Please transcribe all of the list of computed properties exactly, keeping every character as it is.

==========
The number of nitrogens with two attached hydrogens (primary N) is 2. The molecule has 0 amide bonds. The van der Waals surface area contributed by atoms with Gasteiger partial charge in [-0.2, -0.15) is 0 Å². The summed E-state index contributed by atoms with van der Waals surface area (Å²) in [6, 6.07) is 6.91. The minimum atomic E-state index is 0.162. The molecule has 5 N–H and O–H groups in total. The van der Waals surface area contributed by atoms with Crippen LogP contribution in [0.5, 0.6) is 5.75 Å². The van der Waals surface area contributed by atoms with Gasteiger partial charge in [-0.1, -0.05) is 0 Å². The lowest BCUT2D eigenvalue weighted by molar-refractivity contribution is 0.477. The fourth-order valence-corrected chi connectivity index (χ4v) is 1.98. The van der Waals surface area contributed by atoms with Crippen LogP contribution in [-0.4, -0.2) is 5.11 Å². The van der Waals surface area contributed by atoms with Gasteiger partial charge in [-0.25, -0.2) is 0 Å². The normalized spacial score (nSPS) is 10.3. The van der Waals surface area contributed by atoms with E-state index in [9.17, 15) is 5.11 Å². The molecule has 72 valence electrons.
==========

The number of nitrogens with two attached hydrogens (primary N) is 2. The molecule has 0 amide bonds. The van der Waals surface area contributed by atoms with Gasteiger partial charge in [-0.2, -0.15) is 0 Å². The summed E-state index contributed by atoms with van der Waals surface area (Å²) in [6, 6.07) is 6.91. The minimum atomic E-state index is 0.162. The molecule has 5 N–H and O–H groups in total. The van der Waals surface area contributed by atoms with Crippen LogP contribution in [0.5, 0.6) is 5.75 Å². The van der Waals surface area contributed by atoms with Gasteiger partial charge in [-0.1, -0.05) is 0 Å². The lowest BCUT2D eigenvalue weighted by molar-refractivity contribution is 0.477. The fourth-order valence-corrected chi connectivity index (χ4v) is 1.98. The van der Waals surface area contributed by atoms with Crippen LogP contribution in [-0.4, -0.2) is 5.11 Å². The van der Waals surface area contributed by atoms with Gasteiger partial charge in [-0.25, -0.2) is 0 Å². The normalized spacial score (nSPS) is 10.3. The van der Waals surface area contributed by atoms with E-state index in [9.17, 15) is 5.11 Å². The molecule has 72 valence electrons.